Simply Maverick! – Hungry & Foolish

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Archive for the ‘what pricks me off’ Category

Startup Guru’s vs the Startup founder!


below goes for all the self claimed startup guru bloggers who have no clue on what it takes to startup and live in a world of dreams – sorry buddy execution is a different ballgame – your shit matters to no1 in the real world

It is not the critic who counts; not the man who points out how the strong man stumbles, or where the doer of deeds could have done them better. The credit belongs to the man who is actually in the arena, whose face is marred by dust and sweat and blood; who strives valiantly; who errs, who comes short again and again, because there is no effort without error and shortcoming; but who does actually strive to do the deeds; who knows great enthusiasms, the great devotions; who spends himself in a worthy cause; who at the best knows in the end the triumph of high achievement, and who at the worst, if he fails, at least fails while daring greatly, so that his place shall never be with those cold and timid souls who neither know victory nor defeat.

- Theodre Roosevelt.

Written by Abhishek

March 5th, 2010 at 9:12 am

Startups: 10 lessons your MBA didn’t Teach You


Now that 2 years have passed since I got my MBA degree (and the founding of my current startup), I think I can make fun of it a bit.

[Note: Only a moderate amount of harm was inflicted on MBAs — (and investment bankers in particular), in the making of this article

1.  No amount of strategic planning will ever substitute for managing your cash flow.  Financial statements are great.  The most important one is your bank account statement.

2.  There are always more things to do than there is time to do them.  Startups are a continuous exercise in deciding what not to do.  You can sometimes win by just not doing things faster than your competition.

3.  Sleep is that time you’re working on startup problems with your eyes closed.

4.  It helps not to call people “human resources”.  They’re people.  And, as it turns out, people like to be treated like people. Go figure.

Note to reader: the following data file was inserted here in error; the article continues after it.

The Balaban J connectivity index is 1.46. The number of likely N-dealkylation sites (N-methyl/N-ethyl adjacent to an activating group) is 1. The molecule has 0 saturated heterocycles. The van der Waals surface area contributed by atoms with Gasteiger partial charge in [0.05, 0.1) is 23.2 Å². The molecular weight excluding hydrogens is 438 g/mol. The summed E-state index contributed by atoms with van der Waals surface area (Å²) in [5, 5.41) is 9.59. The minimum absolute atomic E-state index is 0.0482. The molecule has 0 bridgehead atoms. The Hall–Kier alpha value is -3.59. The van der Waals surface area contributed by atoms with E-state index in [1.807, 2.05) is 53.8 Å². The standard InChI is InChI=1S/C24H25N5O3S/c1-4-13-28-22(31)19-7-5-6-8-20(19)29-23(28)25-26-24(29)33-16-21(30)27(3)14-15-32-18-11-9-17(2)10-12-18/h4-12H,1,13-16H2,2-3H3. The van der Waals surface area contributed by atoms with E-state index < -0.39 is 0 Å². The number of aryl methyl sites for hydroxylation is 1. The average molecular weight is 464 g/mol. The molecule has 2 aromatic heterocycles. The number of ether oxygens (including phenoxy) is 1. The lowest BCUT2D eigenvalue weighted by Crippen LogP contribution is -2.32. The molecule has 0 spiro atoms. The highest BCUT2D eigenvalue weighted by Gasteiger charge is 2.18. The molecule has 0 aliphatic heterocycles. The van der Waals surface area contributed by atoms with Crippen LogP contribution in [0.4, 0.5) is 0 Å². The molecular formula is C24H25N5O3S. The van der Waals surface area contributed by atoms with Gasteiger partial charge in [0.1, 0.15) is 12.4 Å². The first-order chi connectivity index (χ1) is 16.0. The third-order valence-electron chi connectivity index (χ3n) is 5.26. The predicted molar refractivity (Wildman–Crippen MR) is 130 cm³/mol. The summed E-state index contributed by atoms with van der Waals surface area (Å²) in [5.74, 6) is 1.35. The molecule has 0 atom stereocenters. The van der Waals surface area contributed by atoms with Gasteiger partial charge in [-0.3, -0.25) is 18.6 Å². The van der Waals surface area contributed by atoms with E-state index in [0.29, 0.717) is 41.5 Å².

5.  No amount of academic theories on efficient pricing will prepare you completely for what people will actuallydo.  Finding the “optimal” price is really hard.  In the meantime, remember that a sub-optimal price is a lot better than no price at all.

6.  Price discrimination (in an economic sense) is a wonderful thing.  Except that it often ignores the real costs in terms of organizational complexity.  Every time you add a new product or product option a small part of your company dies.

7.  There are an infinite number of ways to spend money on marketing.  You have no idea what’s actually going to work.  The idea is to experiment broadly and learn lessons cheaply.  On a related note, no amount of MBA marketing classes will prepare you for the day that you have to produce leads in order to close sales.  As it turns out, marketing is about more than product feature matrices and the right shade of blue for your logo.

8.  To recruit the best people, fair compensation and equity are only a start. Company culture and a demonstrated passion for your vision is hugely important.  (Oh, and your vision should be on the larger path to truth, justice and overall goodness).  Your vision should not involve harming kittens.  They’re adorable.

9.  There’s a lot of value to being likable.  Good things happen when people like you.  When people like you, bad things have less of a chance of being fatal.  I advise being likable.  That’s why I advise against being an investment banker after getting an MBA.  (I also advise against being an investment banker before getting an MBA).

10.  Advanced game theory is exceptionally useful.  Basic game theory is dangerous — because it assumes that you’re dealing with a  bunch of rational “players”.  It’s like trying to design a real car that’s going to be driven on a theoretically frictionless surface, with no air resistance and no idiots on the road.

What are your top startup lessons learned that even the top MBA schools don’t teach?

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Written by Abhishek

February 21st, 2010 at 2:41 am